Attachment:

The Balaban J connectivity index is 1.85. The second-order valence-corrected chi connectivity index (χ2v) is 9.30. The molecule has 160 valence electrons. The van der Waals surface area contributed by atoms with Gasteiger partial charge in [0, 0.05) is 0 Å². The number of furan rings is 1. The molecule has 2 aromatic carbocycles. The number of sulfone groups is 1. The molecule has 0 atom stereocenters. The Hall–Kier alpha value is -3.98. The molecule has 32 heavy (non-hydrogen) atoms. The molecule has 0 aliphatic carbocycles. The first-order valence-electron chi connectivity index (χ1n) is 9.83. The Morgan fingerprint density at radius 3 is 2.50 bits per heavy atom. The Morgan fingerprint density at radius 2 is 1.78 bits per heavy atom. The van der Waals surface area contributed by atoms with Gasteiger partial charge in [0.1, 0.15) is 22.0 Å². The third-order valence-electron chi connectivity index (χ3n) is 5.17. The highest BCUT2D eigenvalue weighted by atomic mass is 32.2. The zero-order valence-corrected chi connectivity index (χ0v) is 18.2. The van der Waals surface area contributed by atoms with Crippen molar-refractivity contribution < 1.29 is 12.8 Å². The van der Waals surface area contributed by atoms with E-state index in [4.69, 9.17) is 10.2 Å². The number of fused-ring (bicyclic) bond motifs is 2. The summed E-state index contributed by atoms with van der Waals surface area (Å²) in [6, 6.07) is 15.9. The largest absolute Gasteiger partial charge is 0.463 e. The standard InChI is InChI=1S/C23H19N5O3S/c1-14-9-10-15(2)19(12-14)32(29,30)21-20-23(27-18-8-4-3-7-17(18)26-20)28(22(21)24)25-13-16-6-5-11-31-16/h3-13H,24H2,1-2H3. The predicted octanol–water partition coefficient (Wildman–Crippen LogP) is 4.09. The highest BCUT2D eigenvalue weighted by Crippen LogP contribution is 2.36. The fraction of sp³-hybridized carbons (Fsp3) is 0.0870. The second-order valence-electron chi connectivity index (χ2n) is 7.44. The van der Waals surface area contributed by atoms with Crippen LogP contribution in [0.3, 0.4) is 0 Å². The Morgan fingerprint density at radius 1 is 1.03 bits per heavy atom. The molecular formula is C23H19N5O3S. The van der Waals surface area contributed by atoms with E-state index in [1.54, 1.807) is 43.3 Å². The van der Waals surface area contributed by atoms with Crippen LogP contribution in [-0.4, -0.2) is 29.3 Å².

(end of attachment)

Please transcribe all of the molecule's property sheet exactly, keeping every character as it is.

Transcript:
The Balaban J connectivity index is 1.85. The second-order valence-corrected chi connectivity index (χ2v) is 9.30. The molecule has 160 valence electrons. The van der Waals surface area contributed by atoms with Gasteiger partial charge in [0, 0.05) is 0 Å². The number of furan rings is 1. The molecule has 2 aromatic carbocycles. The number of sulfone groups is 1. The molecule has 0 atom stereocenters. The Hall–Kier alpha value is -3.98. The molecule has 32 heavy (non-hydrogen) atoms. The molecule has 0 aliphatic carbocycles. The first-order valence-electron chi connectivity index (χ1n) is 9.83. The Morgan fingerprint density at radius 3 is 2.50 bits per heavy atom. The Morgan fingerprint density at radius 2 is 1.78 bits per heavy atom. The van der Waals surface area contributed by atoms with Gasteiger partial charge in [0.1, 0.15) is 22.0 Å². The third-order valence-electron chi connectivity index (χ3n) is 5.17. The highest BCUT2D eigenvalue weighted by atomic mass is 32.2. The zero-order valence-corrected chi connectivity index (χ0v) is 18.2. The van der Waals surface area contributed by atoms with Crippen molar-refractivity contribution < 1.29 is 12.8 Å². The van der Waals surface area contributed by atoms with E-state index in [4.69, 9.17) is 10.2 Å². The number of fused-ring (bicyclic) bond motifs is 2. The summed E-state index contributed by atoms with van der Waals surface area (Å²) in [6, 6.07) is 15.9. The largest absolute Gasteiger partial charge is 0.463 e. The standard InChI is InChI=1S/C23H19N5O3S/c1-14-9-10-15(2)19(12-14)32(29,30)21-20-23(27-18-8-4-3-7-17(18)26-20)28(22(21)24)25-13-16-6-5-11-31-16/h3-13H,24H2,1-2H3. The predicted octanol–water partition coefficient (Wildman–Crippen LogP) is 4.09. The highest BCUT2D eigenvalue weighted by Crippen LogP contribution is 2.36. The fraction of sp³-hybridized carbons (Fsp3) is 0.0870. The second-order valence-electron chi connectivity index (χ2n) is 7.44. The van der Waals surface area contributed by atoms with Crippen LogP contribution in [0.3, 0.4) is 0 Å². The Morgan fingerprint density at radius 1 is 1.03 bits per heavy atom. The molecular formula is C23H19N5O3S. The van der Waals surface area contributed by atoms with E-state index in [1.54, 1.807) is 43.3 Å². The van der Waals surface area contributed by atoms with Crippen LogP contribution in [-0.4, -0.2) is 29.3 Å².